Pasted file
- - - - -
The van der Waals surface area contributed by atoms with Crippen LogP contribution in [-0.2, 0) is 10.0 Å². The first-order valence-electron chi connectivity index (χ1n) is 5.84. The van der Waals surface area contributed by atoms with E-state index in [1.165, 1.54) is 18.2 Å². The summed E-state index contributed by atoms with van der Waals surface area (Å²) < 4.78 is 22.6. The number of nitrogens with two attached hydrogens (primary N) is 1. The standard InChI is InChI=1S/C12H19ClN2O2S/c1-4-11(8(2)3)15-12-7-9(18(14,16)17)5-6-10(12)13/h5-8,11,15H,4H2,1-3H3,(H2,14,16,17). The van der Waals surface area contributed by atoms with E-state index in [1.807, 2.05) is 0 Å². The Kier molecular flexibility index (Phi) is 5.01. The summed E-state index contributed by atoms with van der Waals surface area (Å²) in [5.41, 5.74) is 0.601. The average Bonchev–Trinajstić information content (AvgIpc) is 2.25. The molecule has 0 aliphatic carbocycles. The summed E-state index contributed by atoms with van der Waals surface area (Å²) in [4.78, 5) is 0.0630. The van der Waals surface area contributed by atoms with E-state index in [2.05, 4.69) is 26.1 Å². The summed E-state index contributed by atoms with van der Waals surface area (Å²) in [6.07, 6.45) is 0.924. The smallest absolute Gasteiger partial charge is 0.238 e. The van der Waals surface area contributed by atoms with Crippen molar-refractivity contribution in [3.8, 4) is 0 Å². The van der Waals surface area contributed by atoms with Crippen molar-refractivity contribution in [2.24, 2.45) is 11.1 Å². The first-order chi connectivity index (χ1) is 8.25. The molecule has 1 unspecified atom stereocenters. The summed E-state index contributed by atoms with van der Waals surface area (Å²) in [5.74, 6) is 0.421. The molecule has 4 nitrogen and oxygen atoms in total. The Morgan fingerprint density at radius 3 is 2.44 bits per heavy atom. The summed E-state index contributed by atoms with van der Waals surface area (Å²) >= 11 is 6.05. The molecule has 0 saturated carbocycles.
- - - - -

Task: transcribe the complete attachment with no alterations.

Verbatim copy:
The van der Waals surface area contributed by atoms with Crippen LogP contribution in [-0.2, 0) is 10.0 Å². The first-order valence-electron chi connectivity index (χ1n) is 5.84. The van der Waals surface area contributed by atoms with E-state index in [1.165, 1.54) is 18.2 Å². The summed E-state index contributed by atoms with van der Waals surface area (Å²) < 4.78 is 22.6. The number of nitrogens with two attached hydrogens (primary N) is 1. The standard InChI is InChI=1S/C12H19ClN2O2S/c1-4-11(8(2)3)15-12-7-9(18(14,16)17)5-6-10(12)13/h5-8,11,15H,4H2,1-3H3,(H2,14,16,17). The van der Waals surface area contributed by atoms with E-state index in [1.807, 2.05) is 0 Å². The Kier molecular flexibility index (Phi) is 5.01. The summed E-state index contributed by atoms with van der Waals surface area (Å²) in [5.41, 5.74) is 0.601. The average Bonchev–Trinajstić information content (AvgIpc) is 2.25. The molecule has 0 aliphatic carbocycles. The summed E-state index contributed by atoms with van der Waals surface area (Å²) in [4.78, 5) is 0.0630. The van der Waals surface area contributed by atoms with E-state index in [2.05, 4.69) is 26.1 Å². The summed E-state index contributed by atoms with van der Waals surface area (Å²) in [6.07, 6.45) is 0.924. The smallest absolute Gasteiger partial charge is 0.238 e. The van der Waals surface area contributed by atoms with Crippen molar-refractivity contribution in [3.8, 4) is 0 Å². The van der Waals surface area contributed by atoms with Crippen molar-refractivity contribution in [2.24, 2.45) is 11.1 Å². The first-order chi connectivity index (χ1) is 8.25. The molecule has 1 unspecified atom stereocenters. The summed E-state index contributed by atoms with van der Waals surface area (Å²) in [5.74, 6) is 0.421. The molecule has 4 nitrogen and oxygen atoms in total. The Morgan fingerprint density at radius 3 is 2.44 bits per heavy atom. The summed E-state index contributed by atoms with van der Waals surface area (Å²) >= 11 is 6.05. The molecule has 0 saturated carbocycles.